Above: Forest river is not ready to freeze just yet (Kittilä, October 19th).
Above: First sunny winter day 2019 in Kittilä. Forest and rocks are covered in snow (October 19th).
Above: Northern lights and the Moon above the frozen Ounasjoki river (October 19th).
Above: There’s still time before the polar night begins, but its colors can already be seen. This photo was taken early in the morning, but in mid winter this is what noon would look like. (October 20th).
Above: Reindeer on a road in Raattama (October 21st).
As the nights get darker, northern lights can appear again. One night I was waiting for them with my friend. According to the forecast there should have been an amazing light show coming up due to a G2 geomagnetic storm. The auroras should be so bright that they could be seen even in Helsinki, and we were in Lapland! However, the sky was getting cloudy…
Internet and social media are full of beautiful photos of northern lights. However, photographing or even seeing them is not always a peace of cake. Clouds are the biggest problem. Great job if you’re in Lapland and it’s winter – your chances are really good. That’s why I was very optimistic that night.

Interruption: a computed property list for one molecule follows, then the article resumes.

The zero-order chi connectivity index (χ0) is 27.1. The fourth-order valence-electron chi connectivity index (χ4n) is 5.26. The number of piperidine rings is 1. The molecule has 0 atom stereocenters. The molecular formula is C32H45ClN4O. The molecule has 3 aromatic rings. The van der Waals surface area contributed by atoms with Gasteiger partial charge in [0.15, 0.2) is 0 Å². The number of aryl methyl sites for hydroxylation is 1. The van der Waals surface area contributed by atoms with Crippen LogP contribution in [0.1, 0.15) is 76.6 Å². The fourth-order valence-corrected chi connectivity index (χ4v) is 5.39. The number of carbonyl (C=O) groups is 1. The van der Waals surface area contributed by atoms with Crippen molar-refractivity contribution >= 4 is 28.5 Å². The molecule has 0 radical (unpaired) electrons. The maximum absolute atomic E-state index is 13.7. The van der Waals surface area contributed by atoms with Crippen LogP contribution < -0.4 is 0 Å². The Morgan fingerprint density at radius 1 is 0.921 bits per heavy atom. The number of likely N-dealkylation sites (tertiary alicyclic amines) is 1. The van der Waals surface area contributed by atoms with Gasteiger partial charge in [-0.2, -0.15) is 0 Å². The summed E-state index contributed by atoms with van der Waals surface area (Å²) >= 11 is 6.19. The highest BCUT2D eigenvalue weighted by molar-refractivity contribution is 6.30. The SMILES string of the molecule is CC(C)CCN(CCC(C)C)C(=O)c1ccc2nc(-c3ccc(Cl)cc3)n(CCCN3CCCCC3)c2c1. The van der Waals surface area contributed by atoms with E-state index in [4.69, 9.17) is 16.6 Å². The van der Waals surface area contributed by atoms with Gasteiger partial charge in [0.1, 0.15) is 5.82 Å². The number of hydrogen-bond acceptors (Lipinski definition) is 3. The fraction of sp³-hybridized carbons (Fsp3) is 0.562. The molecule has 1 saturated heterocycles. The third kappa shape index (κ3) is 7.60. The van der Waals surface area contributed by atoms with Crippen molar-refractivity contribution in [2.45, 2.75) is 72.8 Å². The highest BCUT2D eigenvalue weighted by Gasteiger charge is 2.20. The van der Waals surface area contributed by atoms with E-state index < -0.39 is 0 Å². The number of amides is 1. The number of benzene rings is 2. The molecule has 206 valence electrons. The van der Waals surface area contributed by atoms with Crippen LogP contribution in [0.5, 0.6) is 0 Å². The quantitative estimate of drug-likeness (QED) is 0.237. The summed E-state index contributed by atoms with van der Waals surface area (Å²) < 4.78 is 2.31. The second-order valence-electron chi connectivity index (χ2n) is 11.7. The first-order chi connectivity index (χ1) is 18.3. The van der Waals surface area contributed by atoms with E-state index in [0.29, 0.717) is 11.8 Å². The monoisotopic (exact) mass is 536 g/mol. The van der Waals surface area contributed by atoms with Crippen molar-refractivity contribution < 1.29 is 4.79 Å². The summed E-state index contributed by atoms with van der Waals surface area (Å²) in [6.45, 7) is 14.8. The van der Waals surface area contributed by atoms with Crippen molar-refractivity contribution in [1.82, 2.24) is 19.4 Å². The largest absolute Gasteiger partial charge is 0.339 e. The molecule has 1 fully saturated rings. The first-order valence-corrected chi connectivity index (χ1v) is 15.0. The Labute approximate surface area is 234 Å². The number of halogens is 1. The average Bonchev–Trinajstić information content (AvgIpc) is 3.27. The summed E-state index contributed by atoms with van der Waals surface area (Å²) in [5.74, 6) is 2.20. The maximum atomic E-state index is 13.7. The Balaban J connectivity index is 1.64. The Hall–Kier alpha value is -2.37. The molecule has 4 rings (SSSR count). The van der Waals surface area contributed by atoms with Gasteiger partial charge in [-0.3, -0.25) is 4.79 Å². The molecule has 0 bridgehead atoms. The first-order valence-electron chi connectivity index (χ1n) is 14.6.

We made a campfire on our yard and started waiting. The radio was on and we made some tea. But the clouds were coming and I started to wonder if we’re going to see anything at all.
Around 10 pm I took the first photos of the sky. I didn’t see any northern lights yet, but if there’s any light in the sky, the camera can see it even when the naked eye can’t.
And there certainly was something going on.
This was a good time to check that the camera settings were ok for some serious aurora shooting. Maximum ISO and F value, shutter speed about 5 seconds… and focus to infinity. Let’s try with that.
As I was adjusting the camera settings, the sky exploded – but only for a few minutes.
To the naked eye it did not look this green. As I said, cameras can see more than we can. That’s why photographing the auroras is so much fun, it feels like magic!